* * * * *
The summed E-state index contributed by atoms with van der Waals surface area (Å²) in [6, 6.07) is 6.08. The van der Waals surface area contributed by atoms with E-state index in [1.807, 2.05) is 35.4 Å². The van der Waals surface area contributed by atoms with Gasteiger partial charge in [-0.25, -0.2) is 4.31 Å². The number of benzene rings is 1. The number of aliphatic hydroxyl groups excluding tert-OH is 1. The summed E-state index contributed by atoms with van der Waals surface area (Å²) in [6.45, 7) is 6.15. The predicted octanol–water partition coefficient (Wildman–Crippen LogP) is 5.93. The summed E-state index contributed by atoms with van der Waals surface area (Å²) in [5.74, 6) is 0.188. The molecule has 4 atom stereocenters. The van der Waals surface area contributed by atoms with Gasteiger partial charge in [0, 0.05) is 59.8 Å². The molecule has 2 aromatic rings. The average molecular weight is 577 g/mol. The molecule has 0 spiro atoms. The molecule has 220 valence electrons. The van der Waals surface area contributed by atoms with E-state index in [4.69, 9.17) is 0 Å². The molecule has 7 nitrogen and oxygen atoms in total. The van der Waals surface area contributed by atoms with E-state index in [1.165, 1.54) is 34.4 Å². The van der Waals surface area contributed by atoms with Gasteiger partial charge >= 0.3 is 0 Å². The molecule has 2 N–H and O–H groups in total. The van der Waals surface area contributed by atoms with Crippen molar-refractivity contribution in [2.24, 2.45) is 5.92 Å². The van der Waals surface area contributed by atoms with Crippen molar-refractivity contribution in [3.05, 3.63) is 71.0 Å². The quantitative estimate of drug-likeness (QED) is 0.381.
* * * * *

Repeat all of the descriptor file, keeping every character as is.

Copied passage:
The summed E-state index contributed by atoms with van der Waals surface area (Å²) in [6, 6.07) is 6.08. The van der Waals surface area contributed by atoms with E-state index in [1.807, 2.05) is 35.4 Å². The van der Waals surface area contributed by atoms with Gasteiger partial charge in [-0.25, -0.2) is 4.31 Å². The number of benzene rings is 1. The number of aliphatic hydroxyl groups excluding tert-OH is 1. The summed E-state index contributed by atoms with van der Waals surface area (Å²) in [6.45, 7) is 6.15. The predicted octanol–water partition coefficient (Wildman–Crippen LogP) is 5.93. The summed E-state index contributed by atoms with van der Waals surface area (Å²) in [5.74, 6) is 0.188. The molecule has 4 atom stereocenters. The van der Waals surface area contributed by atoms with Gasteiger partial charge in [0, 0.05) is 59.8 Å². The molecule has 2 aromatic rings. The average molecular weight is 577 g/mol. The molecule has 0 spiro atoms. The molecule has 220 valence electrons. The van der Waals surface area contributed by atoms with E-state index in [4.69, 9.17) is 0 Å². The molecule has 7 nitrogen and oxygen atoms in total. The van der Waals surface area contributed by atoms with E-state index in [1.165, 1.54) is 34.4 Å². The van der Waals surface area contributed by atoms with Gasteiger partial charge >= 0.3 is 0 Å². The molecule has 2 N–H and O–H groups in total. The van der Waals surface area contributed by atoms with Crippen molar-refractivity contribution in [2.24, 2.45) is 5.92 Å². The van der Waals surface area contributed by atoms with Crippen molar-refractivity contribution in [3.05, 3.63) is 71.0 Å². The quantitative estimate of drug-likeness (QED) is 0.381.